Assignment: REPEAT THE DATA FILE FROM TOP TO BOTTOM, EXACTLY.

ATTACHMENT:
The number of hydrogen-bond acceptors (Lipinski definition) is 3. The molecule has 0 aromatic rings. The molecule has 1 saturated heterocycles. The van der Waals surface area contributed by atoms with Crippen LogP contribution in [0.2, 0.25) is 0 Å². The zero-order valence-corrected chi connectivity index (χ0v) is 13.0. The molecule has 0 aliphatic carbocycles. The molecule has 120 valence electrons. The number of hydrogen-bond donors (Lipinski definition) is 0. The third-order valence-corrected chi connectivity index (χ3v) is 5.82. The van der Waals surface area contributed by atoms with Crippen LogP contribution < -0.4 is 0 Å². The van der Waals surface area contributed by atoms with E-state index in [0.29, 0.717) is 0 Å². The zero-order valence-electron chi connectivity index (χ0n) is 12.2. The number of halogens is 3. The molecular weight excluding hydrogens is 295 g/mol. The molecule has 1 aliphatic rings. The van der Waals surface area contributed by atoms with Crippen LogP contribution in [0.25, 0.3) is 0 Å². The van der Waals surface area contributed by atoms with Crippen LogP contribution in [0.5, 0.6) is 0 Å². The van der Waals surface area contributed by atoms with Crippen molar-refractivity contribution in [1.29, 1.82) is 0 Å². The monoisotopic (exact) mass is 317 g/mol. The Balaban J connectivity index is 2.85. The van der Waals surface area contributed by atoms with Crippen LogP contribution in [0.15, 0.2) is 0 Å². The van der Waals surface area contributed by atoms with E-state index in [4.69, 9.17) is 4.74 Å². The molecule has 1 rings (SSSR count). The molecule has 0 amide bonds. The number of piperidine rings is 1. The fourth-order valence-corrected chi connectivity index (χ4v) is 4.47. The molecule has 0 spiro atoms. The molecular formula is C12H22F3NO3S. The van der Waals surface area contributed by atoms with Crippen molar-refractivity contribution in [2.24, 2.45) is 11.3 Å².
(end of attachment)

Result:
The number of hydrogen-bond acceptors (Lipinski definition) is 3. The molecule has 0 aromatic rings. The molecule has 1 saturated heterocycles. The van der Waals surface area contributed by atoms with Crippen LogP contribution in [0.2, 0.25) is 0 Å². The zero-order valence-corrected chi connectivity index (χ0v) is 13.0. The molecule has 0 aliphatic carbocycles. The molecule has 120 valence electrons. The number of hydrogen-bond donors (Lipinski definition) is 0. The third-order valence-corrected chi connectivity index (χ3v) is 5.82. The van der Waals surface area contributed by atoms with Crippen LogP contribution < -0.4 is 0 Å². The van der Waals surface area contributed by atoms with E-state index in [0.29, 0.717) is 0 Å². The zero-order valence-electron chi connectivity index (χ0n) is 12.2. The number of halogens is 3. The molecular weight excluding hydrogens is 295 g/mol. The molecule has 1 aliphatic rings. The van der Waals surface area contributed by atoms with Crippen LogP contribution in [0.25, 0.3) is 0 Å². The van der Waals surface area contributed by atoms with Crippen LogP contribution in [0.5, 0.6) is 0 Å². The van der Waals surface area contributed by atoms with Crippen molar-refractivity contribution in [1.29, 1.82) is 0 Å². The monoisotopic (exact) mass is 317 g/mol. The Balaban J connectivity index is 2.85. The van der Waals surface area contributed by atoms with Crippen LogP contribution in [0.15, 0.2) is 0 Å². The van der Waals surface area contributed by atoms with E-state index in [4.69, 9.17) is 4.74 Å². The molecule has 1 rings (SSSR count). The molecule has 0 amide bonds. The number of piperidine rings is 1. The fourth-order valence-corrected chi connectivity index (χ4v) is 4.47. The molecule has 0 spiro atoms. The molecular formula is C12H22F3NO3S. The van der Waals surface area contributed by atoms with Crippen molar-refractivity contribution in [2.24, 2.45) is 11.3 Å².